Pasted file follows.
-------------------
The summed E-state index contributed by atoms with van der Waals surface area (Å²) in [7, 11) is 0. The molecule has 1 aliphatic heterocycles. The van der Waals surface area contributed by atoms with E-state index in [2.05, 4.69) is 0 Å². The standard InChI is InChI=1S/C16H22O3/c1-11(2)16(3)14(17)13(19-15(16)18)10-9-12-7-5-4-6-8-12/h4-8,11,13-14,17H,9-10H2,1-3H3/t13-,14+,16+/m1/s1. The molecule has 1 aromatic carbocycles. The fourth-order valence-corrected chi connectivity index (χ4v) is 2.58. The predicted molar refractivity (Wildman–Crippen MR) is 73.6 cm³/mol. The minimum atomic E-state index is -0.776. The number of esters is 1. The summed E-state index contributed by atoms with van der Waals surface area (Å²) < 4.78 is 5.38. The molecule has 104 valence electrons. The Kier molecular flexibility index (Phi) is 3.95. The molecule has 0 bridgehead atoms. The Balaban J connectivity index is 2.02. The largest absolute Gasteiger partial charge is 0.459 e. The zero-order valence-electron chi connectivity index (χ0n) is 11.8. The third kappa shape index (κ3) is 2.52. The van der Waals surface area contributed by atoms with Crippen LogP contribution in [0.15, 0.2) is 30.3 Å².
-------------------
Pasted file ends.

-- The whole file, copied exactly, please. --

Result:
The summed E-state index contributed by atoms with van der Waals surface area (Å²) in [7, 11) is 0. The molecule has 1 aliphatic heterocycles. The van der Waals surface area contributed by atoms with E-state index in [2.05, 4.69) is 0 Å². The standard InChI is InChI=1S/C16H22O3/c1-11(2)16(3)14(17)13(19-15(16)18)10-9-12-7-5-4-6-8-12/h4-8,11,13-14,17H,9-10H2,1-3H3/t13-,14+,16+/m1/s1. The molecule has 1 aromatic carbocycles. The fourth-order valence-corrected chi connectivity index (χ4v) is 2.58. The predicted molar refractivity (Wildman–Crippen MR) is 73.6 cm³/mol. The minimum atomic E-state index is -0.776. The number of esters is 1. The summed E-state index contributed by atoms with van der Waals surface area (Å²) < 4.78 is 5.38. The molecule has 104 valence electrons. The Kier molecular flexibility index (Phi) is 3.95. The molecule has 0 bridgehead atoms. The Balaban J connectivity index is 2.02. The largest absolute Gasteiger partial charge is 0.459 e. The zero-order valence-electron chi connectivity index (χ0n) is 11.8. The third kappa shape index (κ3) is 2.52. The van der Waals surface area contributed by atoms with Crippen LogP contribution in [0.15, 0.2) is 30.3 Å².